As early as the first days of Palestinian resistance, there were examples of national belonging when the “Muslim-Christian Association” was founded to fight against the British Mandate. In 1968, the “Popular Front for the Liberation of Palestine” (PFLP) was founded by George Habash, a Greek Orthodox Palestinian who propagated leftist terrorist strategies in the 1960s and 1970s. He was the first to call for the hijacking of civilian aircrafts as a means of terror.
The Christians’ prominence in public space comes first and foremost thanks to institutional arrangements. Although Article 4 of the Palestinian Basic Law states that Islam is the official religion, other religions are also protected by the Palestinian Authority. The “Higher Presidential Committee of Church Affairs” reports directly to President Mahmoud Abbas on the situation of Christians in the Palestinian Territories. This is a strong indication that the political leadership is very much concerned with the fate of the local Christians. Only a few Arab governments have a comparable representative body for religious minorities. An additional profile is given to Christians through a quota system that grants them a majority in ten municipal councils in the West Bank. A quota system has also been established at the executive and legislative levels to represent the entire Palestinian society: in the Palestinian Legislative Council, six out of 132 seats are reserved for Christians.
More than One Hundred Years of Emigration: Why Do Christians Leave Their Homeland?
Today, the reasons for Christian emigration are part and parcel of the global trends of migration movements: the search for a better life including upward mobility motivates many persons who are willing to emigrate. In addition, there are specific local factors: Christians attended missionary schools, bringing about their early emergence as a middle class in urban areas. Hence, they were historically destined to live abroad early on. From the very beginning, respectable Christian schools focused on teaching foreign languages and conveying a positive view of the West.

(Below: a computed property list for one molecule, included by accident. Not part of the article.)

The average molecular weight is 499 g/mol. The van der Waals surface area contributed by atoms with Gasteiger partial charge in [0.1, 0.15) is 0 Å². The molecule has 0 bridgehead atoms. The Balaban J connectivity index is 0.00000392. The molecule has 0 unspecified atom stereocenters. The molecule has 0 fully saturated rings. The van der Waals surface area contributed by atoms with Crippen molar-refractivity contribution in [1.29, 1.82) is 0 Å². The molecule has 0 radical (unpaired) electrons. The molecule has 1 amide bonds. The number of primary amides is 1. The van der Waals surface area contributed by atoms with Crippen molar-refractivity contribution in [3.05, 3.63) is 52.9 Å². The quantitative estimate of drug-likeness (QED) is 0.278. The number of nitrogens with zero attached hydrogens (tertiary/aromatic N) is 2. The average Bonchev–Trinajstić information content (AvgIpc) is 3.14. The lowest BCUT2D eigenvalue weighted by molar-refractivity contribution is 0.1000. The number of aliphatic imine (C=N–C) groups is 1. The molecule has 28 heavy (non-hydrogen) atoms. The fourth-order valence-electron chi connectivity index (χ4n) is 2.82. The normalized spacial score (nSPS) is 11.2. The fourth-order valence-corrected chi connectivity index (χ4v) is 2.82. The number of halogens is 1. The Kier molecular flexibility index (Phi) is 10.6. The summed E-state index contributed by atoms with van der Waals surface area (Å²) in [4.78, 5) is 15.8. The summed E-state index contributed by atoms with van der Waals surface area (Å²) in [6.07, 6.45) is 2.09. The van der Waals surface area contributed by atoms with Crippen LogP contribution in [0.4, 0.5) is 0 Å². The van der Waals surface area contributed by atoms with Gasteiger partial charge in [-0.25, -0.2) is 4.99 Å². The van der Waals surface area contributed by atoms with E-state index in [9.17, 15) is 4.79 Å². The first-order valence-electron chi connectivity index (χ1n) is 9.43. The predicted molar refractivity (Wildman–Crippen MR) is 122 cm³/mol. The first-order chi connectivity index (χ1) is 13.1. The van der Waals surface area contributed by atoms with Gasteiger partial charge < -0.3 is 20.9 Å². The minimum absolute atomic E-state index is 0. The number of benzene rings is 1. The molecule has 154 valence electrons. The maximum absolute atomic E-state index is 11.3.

Migrant movements among Palestinian Christians (and other groups) began in the mid-19th century and began to intensify in 1908 when the Ottomans introduced obligatory conscription for Christians. Subsequently, mainly young men left their homes fleeing the Ottoman army service in the hope of prosperity. The main destinations were North and South America, with Latin America in particular still a popular destination for Palestinian emigrants – such as Chile, where 500,000 Palestinians live today.
A second wave of migration had political and military causes. The first Israeli-Arab war in 1948/1949 resulted in about 700,000 Palestinians either fleeing or being displaced from Israel. 50,000 Christians fled in the turmoil of the war; West Jerusalem, Haifa, Jaffa and Lidda lost the majority of their Christian inhabitants. Between 1948 and 1967, the migratory movement continued in the form of a third wave of emigration. Well-educated Christians responded to calls from Jordan and the Gulf States for qualified professionals. Political pressure increased during Jordan’s sovereignty over the West Bank and East Jerusalem, resulting in internal Palestinian emigration and settling down east of the Jordan River, in present-day Jordan. After the Six-Day War (1967) and the precarious situation thereafter, there was a renewed rise (fourth wave) of Christian migration. This war brought about the Israeli Occupation of the West Bank and Gaza and later on the annexation of East Jerusalem. Other Palestinians eventually reacted resignedly to the failure of the Oslo Peace Process and the outbreak of the Second Intifada in the fall of 2000. This prompted a fifth Palestinian migration wave into the diaspora.